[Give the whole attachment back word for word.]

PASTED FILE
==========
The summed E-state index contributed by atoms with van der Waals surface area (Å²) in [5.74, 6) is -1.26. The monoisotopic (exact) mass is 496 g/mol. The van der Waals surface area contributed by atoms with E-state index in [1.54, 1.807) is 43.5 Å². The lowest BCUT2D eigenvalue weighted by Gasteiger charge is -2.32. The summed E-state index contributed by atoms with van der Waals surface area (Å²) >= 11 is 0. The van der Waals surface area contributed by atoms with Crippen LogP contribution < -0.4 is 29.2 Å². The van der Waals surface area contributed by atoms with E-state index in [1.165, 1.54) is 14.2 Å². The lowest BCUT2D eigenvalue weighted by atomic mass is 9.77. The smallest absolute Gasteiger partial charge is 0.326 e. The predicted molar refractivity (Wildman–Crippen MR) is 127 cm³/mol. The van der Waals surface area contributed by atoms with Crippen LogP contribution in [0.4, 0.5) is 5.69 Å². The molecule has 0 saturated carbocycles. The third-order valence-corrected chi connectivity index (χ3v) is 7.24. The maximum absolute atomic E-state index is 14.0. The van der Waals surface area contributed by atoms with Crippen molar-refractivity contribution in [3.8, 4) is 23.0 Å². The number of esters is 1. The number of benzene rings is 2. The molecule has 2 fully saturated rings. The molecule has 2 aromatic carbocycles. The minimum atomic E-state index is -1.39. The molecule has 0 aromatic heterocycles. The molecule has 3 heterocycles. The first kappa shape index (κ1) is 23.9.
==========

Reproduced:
The summed E-state index contributed by atoms with van der Waals surface area (Å²) in [5.74, 6) is -1.26. The monoisotopic (exact) mass is 496 g/mol. The van der Waals surface area contributed by atoms with E-state index in [1.54, 1.807) is 43.5 Å². The lowest BCUT2D eigenvalue weighted by Gasteiger charge is -2.32. The summed E-state index contributed by atoms with van der Waals surface area (Å²) >= 11 is 0. The van der Waals surface area contributed by atoms with Crippen LogP contribution < -0.4 is 29.2 Å². The van der Waals surface area contributed by atoms with E-state index in [1.165, 1.54) is 14.2 Å². The lowest BCUT2D eigenvalue weighted by atomic mass is 9.77. The smallest absolute Gasteiger partial charge is 0.326 e. The predicted molar refractivity (Wildman–Crippen MR) is 127 cm³/mol. The van der Waals surface area contributed by atoms with Crippen LogP contribution in [0.4, 0.5) is 5.69 Å². The molecule has 0 saturated carbocycles. The third-order valence-corrected chi connectivity index (χ3v) is 7.24. The maximum absolute atomic E-state index is 14.0. The van der Waals surface area contributed by atoms with Crippen molar-refractivity contribution in [3.8, 4) is 23.0 Å². The number of esters is 1. The number of benzene rings is 2. The molecule has 2 fully saturated rings. The molecule has 2 aromatic carbocycles. The minimum atomic E-state index is -1.39. The molecule has 0 aromatic heterocycles. The molecule has 3 heterocycles. The first kappa shape index (κ1) is 23.9.